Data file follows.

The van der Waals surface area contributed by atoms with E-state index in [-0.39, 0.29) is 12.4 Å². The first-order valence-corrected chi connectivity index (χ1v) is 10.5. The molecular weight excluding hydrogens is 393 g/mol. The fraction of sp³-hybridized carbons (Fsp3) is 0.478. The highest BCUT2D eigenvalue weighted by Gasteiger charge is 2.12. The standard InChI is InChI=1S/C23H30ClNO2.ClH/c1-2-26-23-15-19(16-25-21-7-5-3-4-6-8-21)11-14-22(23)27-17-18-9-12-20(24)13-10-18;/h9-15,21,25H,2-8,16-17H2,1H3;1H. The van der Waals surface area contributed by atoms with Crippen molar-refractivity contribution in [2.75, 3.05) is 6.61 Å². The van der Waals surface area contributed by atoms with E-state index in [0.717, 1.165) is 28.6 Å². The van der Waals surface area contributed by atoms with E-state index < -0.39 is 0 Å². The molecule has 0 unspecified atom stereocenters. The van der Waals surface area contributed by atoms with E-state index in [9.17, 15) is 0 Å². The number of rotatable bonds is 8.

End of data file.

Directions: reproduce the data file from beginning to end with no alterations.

The van der Waals surface area contributed by atoms with E-state index in [-0.39, 0.29) is 12.4 Å². The first-order valence-corrected chi connectivity index (χ1v) is 10.5. The molecular weight excluding hydrogens is 393 g/mol. The fraction of sp³-hybridized carbons (Fsp3) is 0.478. The highest BCUT2D eigenvalue weighted by Gasteiger charge is 2.12. The standard InChI is InChI=1S/C23H30ClNO2.ClH/c1-2-26-23-15-19(16-25-21-7-5-3-4-6-8-21)11-14-22(23)27-17-18-9-12-20(24)13-10-18;/h9-15,21,25H,2-8,16-17H2,1H3;1H. The van der Waals surface area contributed by atoms with Crippen molar-refractivity contribution in [2.75, 3.05) is 6.61 Å². The van der Waals surface area contributed by atoms with E-state index in [0.717, 1.165) is 28.6 Å². The van der Waals surface area contributed by atoms with E-state index < -0.39 is 0 Å². The molecule has 0 unspecified atom stereocenters. The van der Waals surface area contributed by atoms with E-state index in [9.17, 15) is 0 Å². The number of rotatable bonds is 8.